Lesson PlansBack to lesson plans archive August 28, 2020
The March on Washington: Five Teacher Resources
The March on Washington for Jobs and Freedom, also referred to as the March on Washington and The Great March on Washington, was held in Washington D.C. on August 28, 1963. Martin Luther King Jr. delivered his famous “I Have a Dream” speech on this day.
- PBS Student Reporting Labs Resource – Look back at these 12 captivating student responses on MLK’s Dream, race and change made at the time of the 50th Anniversary of the March on Washington to get a discussion started in your own classroom.
- The March on Washington Fact Sheet — The who, what, when, why, where and how of the March.
- Black Lives Matter: Continuing the Civil Rights Movement — An interactive timeline filled with video and text about the events that shaped the Civil Rights Movement. For teachers there is a timeline guide that denotes the event and the length of its corresponding video.
From Slavery to Civil Rights: A Timeline of African-American History is a helpful go-to timeline on important events in civil rights history.
- The March on Washington Glossary — Use this comprehensive glossary to help students build a foundation on the vocabulary of the Civil Rights Movement.
Tooltip of related stories
More Lesson Plans
Tooltip of more video block
Tooltip of RSS content 3
Lesson Plan: How Derek Chauvin trial highlights trauma of police brutality
This lesson plan has students analyze the facts of the Derek Chauvin trial as well as any potential stereotypes used in the case and the racial undertones thereof. Continue readingcourt casesderek chauvingeorge floydGovernment & Civicsjudicial systemlesson planMinneapolispolicepolice brutalityraceracismrodney kingSocial Studiesviolence
Lesson Plan: Were COVID restrictions constitutional?
Research Constitutional considerations surrounding COVID and discuss the balance of private rights and public good. Continue readingBill of Rightscase lawconstitutioncovid-19defense production actExecutive OrderFirst AmendmentGovernment & Civicslesson planninth amendmentpublic healthSTEMSupreme Court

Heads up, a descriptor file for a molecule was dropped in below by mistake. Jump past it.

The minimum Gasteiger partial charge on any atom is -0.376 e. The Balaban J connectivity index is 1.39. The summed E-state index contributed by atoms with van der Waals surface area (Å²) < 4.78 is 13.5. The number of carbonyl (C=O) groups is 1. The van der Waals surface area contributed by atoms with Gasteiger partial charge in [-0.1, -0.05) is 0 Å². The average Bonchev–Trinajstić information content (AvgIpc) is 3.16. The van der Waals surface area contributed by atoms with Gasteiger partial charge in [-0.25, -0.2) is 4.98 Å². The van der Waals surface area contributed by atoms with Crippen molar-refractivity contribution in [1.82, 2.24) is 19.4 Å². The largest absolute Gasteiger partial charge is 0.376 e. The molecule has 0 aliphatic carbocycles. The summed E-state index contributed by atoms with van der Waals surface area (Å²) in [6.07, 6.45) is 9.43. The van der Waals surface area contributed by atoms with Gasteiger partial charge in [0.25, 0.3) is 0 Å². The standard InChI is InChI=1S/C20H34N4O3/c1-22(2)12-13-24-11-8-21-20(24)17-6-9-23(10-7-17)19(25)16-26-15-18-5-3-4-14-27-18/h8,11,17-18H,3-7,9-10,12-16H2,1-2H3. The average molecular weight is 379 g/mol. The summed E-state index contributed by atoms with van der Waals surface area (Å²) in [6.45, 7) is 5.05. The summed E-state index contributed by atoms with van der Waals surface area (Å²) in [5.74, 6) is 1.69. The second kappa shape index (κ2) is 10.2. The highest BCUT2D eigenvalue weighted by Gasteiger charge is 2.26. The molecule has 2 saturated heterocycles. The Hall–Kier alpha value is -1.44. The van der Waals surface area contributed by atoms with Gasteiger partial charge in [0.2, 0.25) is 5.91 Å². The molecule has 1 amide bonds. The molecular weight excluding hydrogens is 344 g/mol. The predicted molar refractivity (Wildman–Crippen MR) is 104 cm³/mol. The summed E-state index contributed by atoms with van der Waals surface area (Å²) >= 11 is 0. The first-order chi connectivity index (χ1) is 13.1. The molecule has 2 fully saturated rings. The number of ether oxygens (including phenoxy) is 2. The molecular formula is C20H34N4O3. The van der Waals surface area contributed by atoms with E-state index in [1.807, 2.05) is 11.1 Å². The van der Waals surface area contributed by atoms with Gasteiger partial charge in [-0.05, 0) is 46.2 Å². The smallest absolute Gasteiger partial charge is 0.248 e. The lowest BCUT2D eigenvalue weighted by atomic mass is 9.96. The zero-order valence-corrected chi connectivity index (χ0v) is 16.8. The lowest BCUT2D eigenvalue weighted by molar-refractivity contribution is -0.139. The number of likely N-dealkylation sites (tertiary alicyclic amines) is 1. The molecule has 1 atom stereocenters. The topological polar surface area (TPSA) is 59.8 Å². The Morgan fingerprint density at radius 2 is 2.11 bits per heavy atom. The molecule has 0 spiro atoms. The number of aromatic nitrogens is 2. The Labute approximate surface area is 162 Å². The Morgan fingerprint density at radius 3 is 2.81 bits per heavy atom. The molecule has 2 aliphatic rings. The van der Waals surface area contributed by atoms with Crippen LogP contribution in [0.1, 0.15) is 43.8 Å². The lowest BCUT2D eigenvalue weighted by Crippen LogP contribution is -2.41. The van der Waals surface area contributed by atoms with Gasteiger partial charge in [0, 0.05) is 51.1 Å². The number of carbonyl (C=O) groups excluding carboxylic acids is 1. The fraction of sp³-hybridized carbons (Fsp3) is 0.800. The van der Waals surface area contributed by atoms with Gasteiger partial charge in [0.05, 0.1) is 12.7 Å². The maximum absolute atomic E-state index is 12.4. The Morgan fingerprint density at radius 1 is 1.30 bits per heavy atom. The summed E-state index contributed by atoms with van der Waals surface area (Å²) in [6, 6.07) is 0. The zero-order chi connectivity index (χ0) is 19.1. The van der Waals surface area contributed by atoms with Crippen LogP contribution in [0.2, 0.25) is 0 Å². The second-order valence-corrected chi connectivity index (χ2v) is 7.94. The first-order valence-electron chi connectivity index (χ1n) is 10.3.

Lesson Plan: Jackie Robinson’s complicated — and important — legacy
In this lesson, students will examine the key events in Jackie Robinson’s life that tell a deeper story beyond being a “hero.” Continue readingBaseballblack americanscivil rightsJackie RobinsonJackie Robinson Daylesson planMajor League BaseballMLBracismSocial StudiessportsUS history
Educator Voice: The urgent need for trans rights education
Ei Meeker (he/him/his) is an English and health education teacher in Brooklyn, N.Y. Credit: NPR…Civicscivil rightsdiscriminationEducator Voicegender identitygender non-conforminghealth careLGBTQnon-binaryPoliticsstate legislaturesteacherstrans rightstransgender rights
Daily News Lesson: Police killing of Daunte Wright sparks protest
Hear from experts on ways to address police shootings such as the killing of Daunte Wright. Continue readingcriminal justicecriminal justice reformdaily news lessonDaunte Wrightderek chauvingeorge floydGovernment & CivicsMinneapolispolice brutalitypolice shootingpolicingSocial Studiesviolence